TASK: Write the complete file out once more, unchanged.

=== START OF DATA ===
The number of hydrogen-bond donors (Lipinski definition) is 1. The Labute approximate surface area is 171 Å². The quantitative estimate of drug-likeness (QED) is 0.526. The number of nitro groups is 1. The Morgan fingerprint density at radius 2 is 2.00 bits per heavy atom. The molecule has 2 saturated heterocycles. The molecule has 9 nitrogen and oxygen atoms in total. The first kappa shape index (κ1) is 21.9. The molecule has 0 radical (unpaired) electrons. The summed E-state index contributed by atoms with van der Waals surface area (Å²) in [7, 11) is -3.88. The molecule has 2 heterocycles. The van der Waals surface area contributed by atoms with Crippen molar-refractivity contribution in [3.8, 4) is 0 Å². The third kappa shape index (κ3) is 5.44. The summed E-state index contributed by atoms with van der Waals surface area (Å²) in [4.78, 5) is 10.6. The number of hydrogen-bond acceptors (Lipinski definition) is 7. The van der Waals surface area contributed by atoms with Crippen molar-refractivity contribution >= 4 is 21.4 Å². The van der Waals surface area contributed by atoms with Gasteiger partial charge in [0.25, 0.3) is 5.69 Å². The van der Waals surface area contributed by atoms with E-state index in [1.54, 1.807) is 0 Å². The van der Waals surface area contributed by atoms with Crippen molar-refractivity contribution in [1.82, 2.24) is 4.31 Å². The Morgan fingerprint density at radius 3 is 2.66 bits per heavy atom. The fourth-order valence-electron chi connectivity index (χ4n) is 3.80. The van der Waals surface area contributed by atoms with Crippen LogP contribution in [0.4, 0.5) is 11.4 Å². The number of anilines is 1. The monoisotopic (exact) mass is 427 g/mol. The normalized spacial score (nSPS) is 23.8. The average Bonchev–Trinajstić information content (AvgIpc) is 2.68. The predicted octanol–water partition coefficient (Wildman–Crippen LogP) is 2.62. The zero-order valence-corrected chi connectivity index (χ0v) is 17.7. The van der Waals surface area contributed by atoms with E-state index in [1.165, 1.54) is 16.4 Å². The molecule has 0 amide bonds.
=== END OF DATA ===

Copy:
The number of hydrogen-bond donors (Lipinski definition) is 1. The Labute approximate surface area is 171 Å². The quantitative estimate of drug-likeness (QED) is 0.526. The number of nitro groups is 1. The Morgan fingerprint density at radius 2 is 2.00 bits per heavy atom. The molecule has 2 saturated heterocycles. The molecule has 9 nitrogen and oxygen atoms in total. The first kappa shape index (κ1) is 21.9. The molecule has 0 radical (unpaired) electrons. The summed E-state index contributed by atoms with van der Waals surface area (Å²) in [7, 11) is -3.88. The molecule has 2 heterocycles. The van der Waals surface area contributed by atoms with Crippen molar-refractivity contribution in [3.8, 4) is 0 Å². The third kappa shape index (κ3) is 5.44. The summed E-state index contributed by atoms with van der Waals surface area (Å²) in [4.78, 5) is 10.6. The number of hydrogen-bond acceptors (Lipinski definition) is 7. The van der Waals surface area contributed by atoms with Crippen molar-refractivity contribution >= 4 is 21.4 Å². The van der Waals surface area contributed by atoms with Gasteiger partial charge in [0.25, 0.3) is 5.69 Å². The van der Waals surface area contributed by atoms with E-state index in [1.54, 1.807) is 0 Å². The van der Waals surface area contributed by atoms with Crippen molar-refractivity contribution in [1.82, 2.24) is 4.31 Å². The Morgan fingerprint density at radius 3 is 2.66 bits per heavy atom. The fourth-order valence-electron chi connectivity index (χ4n) is 3.80. The van der Waals surface area contributed by atoms with Crippen LogP contribution in [0.4, 0.5) is 11.4 Å². The number of anilines is 1. The monoisotopic (exact) mass is 427 g/mol. The normalized spacial score (nSPS) is 23.8. The average Bonchev–Trinajstić information content (AvgIpc) is 2.68. The predicted octanol–water partition coefficient (Wildman–Crippen LogP) is 2.62. The zero-order valence-corrected chi connectivity index (χ0v) is 17.7. The van der Waals surface area contributed by atoms with E-state index in [1.165, 1.54) is 16.4 Å². The molecule has 0 amide bonds.